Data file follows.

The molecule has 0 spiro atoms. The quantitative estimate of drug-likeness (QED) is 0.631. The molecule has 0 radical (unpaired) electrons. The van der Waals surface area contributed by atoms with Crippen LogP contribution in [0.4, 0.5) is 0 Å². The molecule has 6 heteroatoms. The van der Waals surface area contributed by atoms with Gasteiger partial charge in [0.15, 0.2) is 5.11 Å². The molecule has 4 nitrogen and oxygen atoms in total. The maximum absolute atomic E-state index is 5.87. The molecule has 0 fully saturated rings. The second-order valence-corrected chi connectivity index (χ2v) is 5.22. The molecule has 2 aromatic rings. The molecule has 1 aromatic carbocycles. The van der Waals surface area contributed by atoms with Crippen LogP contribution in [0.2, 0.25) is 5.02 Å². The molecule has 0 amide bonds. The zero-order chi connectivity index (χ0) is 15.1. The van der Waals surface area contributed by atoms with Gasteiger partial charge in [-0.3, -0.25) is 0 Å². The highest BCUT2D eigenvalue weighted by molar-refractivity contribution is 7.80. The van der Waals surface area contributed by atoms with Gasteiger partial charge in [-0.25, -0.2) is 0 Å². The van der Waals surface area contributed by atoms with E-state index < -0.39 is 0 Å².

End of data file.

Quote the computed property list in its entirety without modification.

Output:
The molecule has 0 spiro atoms. The quantitative estimate of drug-likeness (QED) is 0.631. The molecule has 0 radical (unpaired) electrons. The van der Waals surface area contributed by atoms with Crippen LogP contribution in [0.4, 0.5) is 0 Å². The molecule has 6 heteroatoms. The van der Waals surface area contributed by atoms with Gasteiger partial charge in [0.15, 0.2) is 5.11 Å². The molecule has 4 nitrogen and oxygen atoms in total. The maximum absolute atomic E-state index is 5.87. The molecule has 0 fully saturated rings. The second-order valence-corrected chi connectivity index (χ2v) is 5.22. The molecule has 2 aromatic rings. The molecule has 1 aromatic carbocycles. The van der Waals surface area contributed by atoms with Crippen LogP contribution in [0.2, 0.25) is 5.02 Å². The molecule has 0 amide bonds. The zero-order chi connectivity index (χ0) is 15.1. The van der Waals surface area contributed by atoms with Gasteiger partial charge in [-0.3, -0.25) is 0 Å². The highest BCUT2D eigenvalue weighted by molar-refractivity contribution is 7.80. The van der Waals surface area contributed by atoms with Gasteiger partial charge in [-0.25, -0.2) is 0 Å². The van der Waals surface area contributed by atoms with E-state index < -0.39 is 0 Å².